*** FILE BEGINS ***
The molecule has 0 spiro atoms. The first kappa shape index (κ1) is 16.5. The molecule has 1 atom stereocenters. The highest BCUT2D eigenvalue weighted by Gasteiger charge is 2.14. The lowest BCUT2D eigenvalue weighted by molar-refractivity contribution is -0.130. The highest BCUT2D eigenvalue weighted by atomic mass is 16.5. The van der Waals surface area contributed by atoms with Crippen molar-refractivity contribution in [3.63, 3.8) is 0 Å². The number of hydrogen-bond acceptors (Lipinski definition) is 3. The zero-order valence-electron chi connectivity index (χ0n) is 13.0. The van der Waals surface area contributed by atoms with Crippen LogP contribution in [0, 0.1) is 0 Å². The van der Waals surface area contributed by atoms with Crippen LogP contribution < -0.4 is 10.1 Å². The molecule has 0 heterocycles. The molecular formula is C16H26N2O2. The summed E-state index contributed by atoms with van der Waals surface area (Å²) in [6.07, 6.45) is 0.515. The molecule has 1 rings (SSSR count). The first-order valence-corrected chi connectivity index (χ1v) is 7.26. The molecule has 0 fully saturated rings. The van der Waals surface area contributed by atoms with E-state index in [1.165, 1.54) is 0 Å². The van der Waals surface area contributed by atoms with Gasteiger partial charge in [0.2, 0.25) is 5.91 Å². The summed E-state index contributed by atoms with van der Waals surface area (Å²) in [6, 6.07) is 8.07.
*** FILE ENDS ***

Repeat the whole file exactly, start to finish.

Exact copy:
The molecule has 0 spiro atoms. The first kappa shape index (κ1) is 16.5. The molecule has 1 atom stereocenters. The highest BCUT2D eigenvalue weighted by Gasteiger charge is 2.14. The lowest BCUT2D eigenvalue weighted by molar-refractivity contribution is -0.130. The highest BCUT2D eigenvalue weighted by atomic mass is 16.5. The van der Waals surface area contributed by atoms with Crippen molar-refractivity contribution in [3.63, 3.8) is 0 Å². The number of hydrogen-bond acceptors (Lipinski definition) is 3. The zero-order valence-electron chi connectivity index (χ0n) is 13.0. The van der Waals surface area contributed by atoms with Crippen LogP contribution in [0, 0.1) is 0 Å². The van der Waals surface area contributed by atoms with Crippen LogP contribution < -0.4 is 10.1 Å². The molecule has 0 heterocycles. The molecular formula is C16H26N2O2. The summed E-state index contributed by atoms with van der Waals surface area (Å²) in [6.07, 6.45) is 0.515. The molecule has 1 rings (SSSR count). The first-order valence-corrected chi connectivity index (χ1v) is 7.26. The molecule has 0 fully saturated rings. The van der Waals surface area contributed by atoms with E-state index in [1.165, 1.54) is 0 Å². The van der Waals surface area contributed by atoms with Gasteiger partial charge in [0.2, 0.25) is 5.91 Å². The summed E-state index contributed by atoms with van der Waals surface area (Å²) in [6, 6.07) is 8.07.